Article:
Hatfield-based angler Stephen Abbott got the shock of his life while perch fishing a local canal recently... he caught a kelt!
Stephen was targeting perch with a waggler-fished double lobworm hookbait when the seriously off course, spent salmon put in an appearance. It weighed 4lb 7oz but could have weighed around 7lb as a fresh-run fish.
'Kelts' are salmon which have migrated up rivers and successfully spawned.
When they return from the sea salmon are a bright silver colour and are carrying packed on weight reserves to allow them to spend months in freshwater in order to spawn, during which time they don't eat.
As they spend more time in a river both male and hen salmon adopt their spawning colours turning from bright silver to pale brown and eventually turning deep red or almost black.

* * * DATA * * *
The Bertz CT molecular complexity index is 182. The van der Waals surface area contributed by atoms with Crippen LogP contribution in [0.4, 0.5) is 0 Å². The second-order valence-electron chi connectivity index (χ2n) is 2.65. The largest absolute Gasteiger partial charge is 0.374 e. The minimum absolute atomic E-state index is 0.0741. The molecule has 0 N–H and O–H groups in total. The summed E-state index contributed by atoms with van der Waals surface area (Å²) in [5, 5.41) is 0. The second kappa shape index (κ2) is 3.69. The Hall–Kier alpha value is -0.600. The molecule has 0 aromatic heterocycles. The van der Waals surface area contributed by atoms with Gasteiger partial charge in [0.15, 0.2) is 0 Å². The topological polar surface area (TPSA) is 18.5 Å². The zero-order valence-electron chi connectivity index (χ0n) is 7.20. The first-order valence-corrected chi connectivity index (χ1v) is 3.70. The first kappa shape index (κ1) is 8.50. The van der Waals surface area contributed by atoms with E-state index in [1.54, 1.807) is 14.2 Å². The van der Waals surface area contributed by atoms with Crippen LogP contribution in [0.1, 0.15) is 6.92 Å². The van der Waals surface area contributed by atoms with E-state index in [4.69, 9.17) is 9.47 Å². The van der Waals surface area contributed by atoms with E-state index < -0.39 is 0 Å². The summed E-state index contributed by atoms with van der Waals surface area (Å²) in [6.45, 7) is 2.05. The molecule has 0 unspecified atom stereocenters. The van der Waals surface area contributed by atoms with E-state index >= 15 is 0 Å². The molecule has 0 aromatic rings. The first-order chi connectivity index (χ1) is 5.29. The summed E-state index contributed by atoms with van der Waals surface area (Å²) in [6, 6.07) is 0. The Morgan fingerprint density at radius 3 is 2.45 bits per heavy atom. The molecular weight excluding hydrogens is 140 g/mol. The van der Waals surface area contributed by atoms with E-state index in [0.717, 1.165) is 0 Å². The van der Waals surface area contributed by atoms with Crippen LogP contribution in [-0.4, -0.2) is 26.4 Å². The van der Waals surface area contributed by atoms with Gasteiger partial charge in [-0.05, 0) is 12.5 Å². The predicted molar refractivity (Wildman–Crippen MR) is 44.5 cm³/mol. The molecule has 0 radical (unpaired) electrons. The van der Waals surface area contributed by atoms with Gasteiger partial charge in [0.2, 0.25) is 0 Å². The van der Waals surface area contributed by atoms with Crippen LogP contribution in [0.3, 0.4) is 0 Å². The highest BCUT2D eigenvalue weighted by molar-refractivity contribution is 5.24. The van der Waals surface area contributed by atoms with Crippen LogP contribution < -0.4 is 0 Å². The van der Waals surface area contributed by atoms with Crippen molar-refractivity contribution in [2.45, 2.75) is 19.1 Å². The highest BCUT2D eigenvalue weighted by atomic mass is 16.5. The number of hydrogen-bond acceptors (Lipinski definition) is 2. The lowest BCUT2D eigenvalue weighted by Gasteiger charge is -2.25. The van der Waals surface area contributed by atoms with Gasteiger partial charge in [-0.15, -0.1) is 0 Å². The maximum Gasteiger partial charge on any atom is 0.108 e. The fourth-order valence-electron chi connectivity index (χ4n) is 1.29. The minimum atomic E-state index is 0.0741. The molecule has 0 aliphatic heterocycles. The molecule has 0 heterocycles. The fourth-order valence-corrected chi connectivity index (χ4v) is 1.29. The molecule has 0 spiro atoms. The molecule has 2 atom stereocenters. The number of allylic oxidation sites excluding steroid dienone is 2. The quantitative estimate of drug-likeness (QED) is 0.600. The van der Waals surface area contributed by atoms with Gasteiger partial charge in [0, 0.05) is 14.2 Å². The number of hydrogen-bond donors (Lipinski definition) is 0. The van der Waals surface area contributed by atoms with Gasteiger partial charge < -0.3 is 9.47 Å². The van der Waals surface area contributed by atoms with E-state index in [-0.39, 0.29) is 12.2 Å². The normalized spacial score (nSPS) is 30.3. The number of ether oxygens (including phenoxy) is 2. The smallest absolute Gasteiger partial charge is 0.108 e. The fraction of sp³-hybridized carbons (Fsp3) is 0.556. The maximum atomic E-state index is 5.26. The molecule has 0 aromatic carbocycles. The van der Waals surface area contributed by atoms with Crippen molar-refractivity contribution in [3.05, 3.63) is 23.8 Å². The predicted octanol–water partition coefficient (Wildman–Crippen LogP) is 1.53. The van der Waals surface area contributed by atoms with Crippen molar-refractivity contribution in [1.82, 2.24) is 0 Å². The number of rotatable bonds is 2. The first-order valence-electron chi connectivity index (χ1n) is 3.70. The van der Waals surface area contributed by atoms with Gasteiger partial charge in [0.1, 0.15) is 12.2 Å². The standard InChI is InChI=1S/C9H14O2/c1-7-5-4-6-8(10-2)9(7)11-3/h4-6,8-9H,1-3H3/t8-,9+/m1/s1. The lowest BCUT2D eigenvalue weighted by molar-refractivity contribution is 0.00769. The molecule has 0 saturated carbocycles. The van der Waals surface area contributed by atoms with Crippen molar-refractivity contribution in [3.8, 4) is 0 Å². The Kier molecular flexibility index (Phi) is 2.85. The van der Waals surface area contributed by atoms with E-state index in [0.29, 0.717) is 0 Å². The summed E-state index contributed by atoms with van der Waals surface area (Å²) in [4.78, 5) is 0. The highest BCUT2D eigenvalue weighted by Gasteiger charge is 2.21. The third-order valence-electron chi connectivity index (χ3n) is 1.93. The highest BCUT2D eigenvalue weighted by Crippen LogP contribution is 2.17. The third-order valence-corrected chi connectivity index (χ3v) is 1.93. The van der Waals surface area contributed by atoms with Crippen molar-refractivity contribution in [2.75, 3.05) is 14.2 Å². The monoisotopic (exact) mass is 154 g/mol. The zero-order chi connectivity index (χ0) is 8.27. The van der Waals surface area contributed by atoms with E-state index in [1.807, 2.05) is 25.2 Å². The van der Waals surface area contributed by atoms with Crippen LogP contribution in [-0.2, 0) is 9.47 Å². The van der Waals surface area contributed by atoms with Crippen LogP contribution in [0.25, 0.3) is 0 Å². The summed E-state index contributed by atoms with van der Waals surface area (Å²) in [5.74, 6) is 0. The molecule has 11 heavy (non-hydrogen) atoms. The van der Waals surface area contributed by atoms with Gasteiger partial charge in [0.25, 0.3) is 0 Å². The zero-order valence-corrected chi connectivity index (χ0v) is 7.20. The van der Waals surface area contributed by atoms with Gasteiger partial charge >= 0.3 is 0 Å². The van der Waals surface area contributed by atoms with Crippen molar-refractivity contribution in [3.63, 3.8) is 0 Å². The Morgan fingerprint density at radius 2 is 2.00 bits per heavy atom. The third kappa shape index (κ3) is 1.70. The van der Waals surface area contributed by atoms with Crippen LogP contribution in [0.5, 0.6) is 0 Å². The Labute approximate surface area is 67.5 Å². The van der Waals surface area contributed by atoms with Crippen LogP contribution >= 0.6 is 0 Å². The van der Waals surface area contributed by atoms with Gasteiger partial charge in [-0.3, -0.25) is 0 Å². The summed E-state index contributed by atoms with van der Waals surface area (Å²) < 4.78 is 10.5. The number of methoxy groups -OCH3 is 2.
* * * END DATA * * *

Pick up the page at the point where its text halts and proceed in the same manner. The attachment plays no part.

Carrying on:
Those fish that survive the arduous journey and months of starvation then lose their spawning colours turning back to a silvery hue. These kelts can be distinguished from spring salmon just starting their spawning run by body shape - because they haven't eaten for so long kelts are thin and emaciated and need to get back to sea quickly in order to start feeding again.
How this fish came to be in the New Junction Canal near Doncaster is anyone's guess. It might have initially run up the Don or the Trent and then got lost on its return journey to the North Sea.
Even though they don't feed in freshwater salmon can be caught on flies, spinners, lures and nutural baits like worms and prawns. It is believed they fall for such lures and baits because they trigger conditioned reflexes in the fish which grab them out of habit. Alternatively, being territorial fish, salmon could grab them because they have invaded their 'lie'.